A number of people reading our book “What’s Behind Your Belly Button?” have emailed us that they had major breakthroughs in their self-awareness as they got into reading Chapter 3 of our book. Perhaps it is because that is where we begin giving verbatim counseling sessions in which we share the Somatic Reflection Process with people dealing with a variety of issues in their lives. It is hard not to begin feeling your own emotions and gut feeling as you read these sessions, reflecting on your own past, and since we do not have the person talk about the details of their lives, just the gut feeling experience, all people can relate to these struggles, making the dialogues very useful to everyone reflecting on their own feelings right along as they read.
The following is an excerpt of the beginning of Chapter 3 of “What’s Behind Your Belly Button?”, which is followed in the book by verbatim counseling sessions using the Somatic Reflection Process to bring new insight to present day unresolved issues:
“The best way to understand how the impact of experiences in the present triggers us to respond from our feelings that are related to unresolved issues in the past, is to go through the process yourself around an issue you are struggling with in the present time. We often ask our clients in counseling to describe in their feelings the impact of the issue they are struggling with. And if it isn’t clear to them what we were talking about, we ask them to find in their own mind and feelings something about their life that if they could resolve would help make life much better. We ask them not to tell us the details but try to describe the feeling in their body. Then we begin the process of taking the feelings they are having and reflecting on their feelings back to an earlier time in their past when they had that feeling before, as young as possible. It is through this Somatic Reflection Process (SRP) that original issues become conscious, sometimes for the first time since they happened, and people can work through them to change their self-image, and find understanding to resolve the present issues.”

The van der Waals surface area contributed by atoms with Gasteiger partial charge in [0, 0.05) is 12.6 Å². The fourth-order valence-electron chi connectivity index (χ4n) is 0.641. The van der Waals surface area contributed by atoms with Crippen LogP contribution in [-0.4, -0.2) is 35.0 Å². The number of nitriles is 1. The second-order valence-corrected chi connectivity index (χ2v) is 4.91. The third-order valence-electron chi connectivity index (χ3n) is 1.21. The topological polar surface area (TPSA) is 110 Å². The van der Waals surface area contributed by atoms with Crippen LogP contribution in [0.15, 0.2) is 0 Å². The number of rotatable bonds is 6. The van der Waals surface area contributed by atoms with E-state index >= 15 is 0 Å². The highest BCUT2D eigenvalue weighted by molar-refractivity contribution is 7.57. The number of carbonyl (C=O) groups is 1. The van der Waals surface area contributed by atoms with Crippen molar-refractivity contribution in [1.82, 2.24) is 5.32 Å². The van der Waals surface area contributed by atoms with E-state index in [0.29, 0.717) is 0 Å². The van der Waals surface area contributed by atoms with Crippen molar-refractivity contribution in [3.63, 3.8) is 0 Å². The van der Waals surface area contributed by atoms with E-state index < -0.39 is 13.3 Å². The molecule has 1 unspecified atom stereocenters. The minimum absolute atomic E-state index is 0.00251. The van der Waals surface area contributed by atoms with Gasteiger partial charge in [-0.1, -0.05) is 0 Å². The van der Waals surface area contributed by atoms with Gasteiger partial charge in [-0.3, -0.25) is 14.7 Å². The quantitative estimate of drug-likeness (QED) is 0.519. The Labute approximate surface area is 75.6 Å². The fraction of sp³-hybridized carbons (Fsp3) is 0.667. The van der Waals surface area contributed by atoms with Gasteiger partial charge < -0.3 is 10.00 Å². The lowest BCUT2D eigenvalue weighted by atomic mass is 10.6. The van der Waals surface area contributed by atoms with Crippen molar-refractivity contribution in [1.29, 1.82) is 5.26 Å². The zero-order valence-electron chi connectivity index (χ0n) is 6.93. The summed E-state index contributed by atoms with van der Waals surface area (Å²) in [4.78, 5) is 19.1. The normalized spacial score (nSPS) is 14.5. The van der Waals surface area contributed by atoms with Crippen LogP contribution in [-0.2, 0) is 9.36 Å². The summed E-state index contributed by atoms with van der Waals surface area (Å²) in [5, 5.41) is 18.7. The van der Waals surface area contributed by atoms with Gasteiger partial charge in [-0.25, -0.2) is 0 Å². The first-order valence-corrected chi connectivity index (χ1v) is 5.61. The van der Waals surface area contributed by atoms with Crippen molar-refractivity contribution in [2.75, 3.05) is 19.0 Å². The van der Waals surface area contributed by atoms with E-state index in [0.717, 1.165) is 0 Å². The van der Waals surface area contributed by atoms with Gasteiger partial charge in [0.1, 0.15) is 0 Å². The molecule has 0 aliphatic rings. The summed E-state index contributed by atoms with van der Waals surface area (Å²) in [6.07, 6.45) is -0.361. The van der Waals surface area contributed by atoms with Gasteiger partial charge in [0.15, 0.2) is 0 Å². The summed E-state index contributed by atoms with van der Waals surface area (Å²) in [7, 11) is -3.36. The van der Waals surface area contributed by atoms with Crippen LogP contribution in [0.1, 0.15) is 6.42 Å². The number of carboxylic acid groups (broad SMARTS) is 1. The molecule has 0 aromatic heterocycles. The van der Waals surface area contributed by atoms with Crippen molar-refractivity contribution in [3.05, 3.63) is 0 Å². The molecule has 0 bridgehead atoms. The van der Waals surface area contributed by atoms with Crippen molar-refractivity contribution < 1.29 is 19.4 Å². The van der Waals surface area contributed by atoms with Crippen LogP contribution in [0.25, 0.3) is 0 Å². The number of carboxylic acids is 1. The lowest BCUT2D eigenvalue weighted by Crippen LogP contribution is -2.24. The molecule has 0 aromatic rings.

“It seems to be quite natural for us to try to figure out what is bothering us—to understand what is going on. Usually, as long as we keep the reflection to ourselves, we continually see the details and fail to find the meaning of the issue. Even though we reach out to a friend and ask for attention around the details of the issue, we may gain little or no insight into what is bothering us. Often the attention we get is sympathy for having to deal with the details of the issue. We become quite confused about ourselves and we get hostile at the one to whom we have asked for help and have gotten sympathy. Such an experience with another person focusing on details, serves only to leave us feeling more empty and alone.
“As we comb through the piles of details of the past, we know in our feelings that the details weren’t the meaning of the experience. Somehow through the external judgments we used in the assessment of the experience, we become too confused to understand this clearly. As a child, we often move into action with our instinctive feelings, often with no logical motive. Others who observe our actions are privy only to the details and often make judgments about us from what they can perceive, without an understanding of our feelings.
“If we enter experience from our instinctive feelings, we must assess the meaning of the experience from the original feeling needs involved. We must exclude other external logical judgments if we wish to understand clearly what our behavior means. Only by such a reflective process—reflection with the inner gut feelings—is the confusion eliminated.